I’m not a car person by any stretch of the imagination.The subject doesn’t particularly interest me to the point where I couldn’t tell cars apart if their names and logos weren’t on them. Therefore this review of the LEGO Speed Champions McLaren Senna (75892) will be solely based on my perception of the model and some quick looks at photos on the Internet, not an endless discussion about technical details and accuracy compared to the realworld item.
The set first piqued my interest when the new line-up of sets for 2019 was announced last November. I almost instantaneously liked the orange and dark grey color scheme. This made it easy to decide pro the model, as elements in those colors can be used almost universally on a lot of other builds once the model would be disassembled. It also helped a lot that there’s a good number of newer parts like the curved wedge slopes or even the white arched tiles on the fan.
All this can be had for slightly above 10 Euro in some places, but actually even the full price of 15 Euro is more than okay, given that there are more than 200 parts. Some are larger ones like the wheel wells and canopy, but naturally the majority are smaller pieces. What really adds the value is their uniqueness and the fact that some of those parts only are available in other, more expensive sets otherwise. So for me as a parts scavenger this is really good bang for the buck. Of course if you just want to build the model and keep it around as a collectible item this won’t matter much to you.
As much as I love the set, there is a bit of a shadow looming in what I would call a completely squandered opportunity. That is of course the wind tunnel. I totally dig the idea, but not how it has been rendered here quite half-assed. The point is that shooting advertising photos of cars in wind tunnels (or alternatively in coating/ drying chambers) is totally a thing due to the unique lighting conditions in these specialized rooms and a good few parts of the surroundings being blank metal or various shades of white and grey, providing interesting reflections and a stylish cleanroom look. That being the case, it would of course have made for an awesome little vignette to place the car in such scenario. Granted, it would have easily doubled the price of the set due to the extra parts, but it would just have been cool. As it is, the simple frame with the propeller doesn’t do much for me, but I’ll gladly take the white tiles for rounded window frames on other projects at least. Really too bad…
The car itself is pretty elaborate and uses quite some interesting techniques to render the details. Some of that trickery is however dependent on using stickers, so forgive for not having used them and the car perhaps not looking as good as it could otherwise. One spot where this becomes a glaring issue are the doors, more specifically the lower parts which on the real car have the same color as the rest of the body, but with a specific transparent window area. On the model this is in fact another windshield element used upside down, locked in place by the upper canopy and some plates and bricks around it. Quite ingenious!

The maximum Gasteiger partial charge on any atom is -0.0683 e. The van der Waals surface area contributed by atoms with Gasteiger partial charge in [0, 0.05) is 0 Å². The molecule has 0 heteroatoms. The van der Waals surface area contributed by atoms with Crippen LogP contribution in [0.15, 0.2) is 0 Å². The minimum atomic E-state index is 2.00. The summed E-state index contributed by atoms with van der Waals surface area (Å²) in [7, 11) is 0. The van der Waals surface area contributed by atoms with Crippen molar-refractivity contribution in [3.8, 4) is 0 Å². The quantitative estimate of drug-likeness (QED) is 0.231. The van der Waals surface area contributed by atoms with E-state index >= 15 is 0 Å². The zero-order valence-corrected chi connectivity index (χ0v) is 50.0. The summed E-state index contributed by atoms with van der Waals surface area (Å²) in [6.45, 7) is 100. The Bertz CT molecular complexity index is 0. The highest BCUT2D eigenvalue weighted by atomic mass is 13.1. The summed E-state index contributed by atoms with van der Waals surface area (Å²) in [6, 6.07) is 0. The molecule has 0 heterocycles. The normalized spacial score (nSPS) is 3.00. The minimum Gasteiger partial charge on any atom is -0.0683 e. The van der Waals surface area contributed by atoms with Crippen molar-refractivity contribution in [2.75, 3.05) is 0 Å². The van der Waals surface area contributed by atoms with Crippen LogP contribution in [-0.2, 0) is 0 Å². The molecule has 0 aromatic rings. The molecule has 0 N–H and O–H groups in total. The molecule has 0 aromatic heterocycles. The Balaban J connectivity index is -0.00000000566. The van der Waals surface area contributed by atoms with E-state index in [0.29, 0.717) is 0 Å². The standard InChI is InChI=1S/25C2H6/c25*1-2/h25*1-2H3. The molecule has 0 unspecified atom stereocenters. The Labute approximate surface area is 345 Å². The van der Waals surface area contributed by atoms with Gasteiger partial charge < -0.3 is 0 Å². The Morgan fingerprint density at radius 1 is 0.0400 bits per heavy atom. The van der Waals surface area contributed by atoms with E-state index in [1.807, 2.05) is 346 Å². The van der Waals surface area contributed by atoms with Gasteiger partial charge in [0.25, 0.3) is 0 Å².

The proportions overall look okay, but are limited by the standard six stud wide construction. It looks a bit narrow from certain angles and perhaps should be just that bit wider like on most of these super cars. Unfortunately it seems in this case this would mean something like two thirds of a stud or at most a single stud and that in turn would presumably cause a ton of issues with symmetry and parts usage, so more or less one will have to accept the decision to go this route.
One thing that still puzzles me is the actual color of the orange parts. Apparently the livery represented in the set is a special edition (if the word “special” even has any meaning left when the baseline model already costs a few million) and on images it looks to be neither genuinely orange nor yellow, but more like a bumped up version of LEGO‘s own Bright Light Orange/ Flame Yellowish Orange shifted even more to the orange-y side. It’s really hard to pin down, as every image looks different depending on the lighting conditions. It’s unsatisfactory, so I only accept it with a few reservations. Chances are, though, that unless I see it for real myself I’ll never know for sure. Guess how likely that is to happen… 😉
Another interesting technique are the front lights, which actually use Nexo Knights broad axe blades and yes, they are in Trans Neon Orange even. in the strictest sense, though, it’s more of a visual cue to hint at the flat, wing-like headlights than an actual representation of the real situation in this area. Personally I likely would just have wedged in rounded plates or tiles, so this is an interesting example of lateral thinking and a valuable lesson for inspiration.
The rear end uses the Nexo spear heads to similar effect for the respective lights. This isn’t quite as new, as the same approach has been used for a variety of purposes from simulating Ninjago dragon eyes to all sorts of glowing light elements, but this makes it no less effective. The spoiler and aft section themselves are reasonably complex and detailed, though the many black parts make it hard to discern details from a certain distance.
Within the limitations of the Speed Champions line like the need to keep all cars to almost the same scale and combined with my own ignorance I would call this model an all out success. It looks nice and if I were into it, I’d not be ashamed to put it on my collector’s shelf. More importantly to me however it illustrates a certain sophistication of the design and construction. It’s wondrous how many clever tricks have been squeezed into this single small model. For that I give at a big thumbs up. I thoroughly enjoyed building this and it looks the part…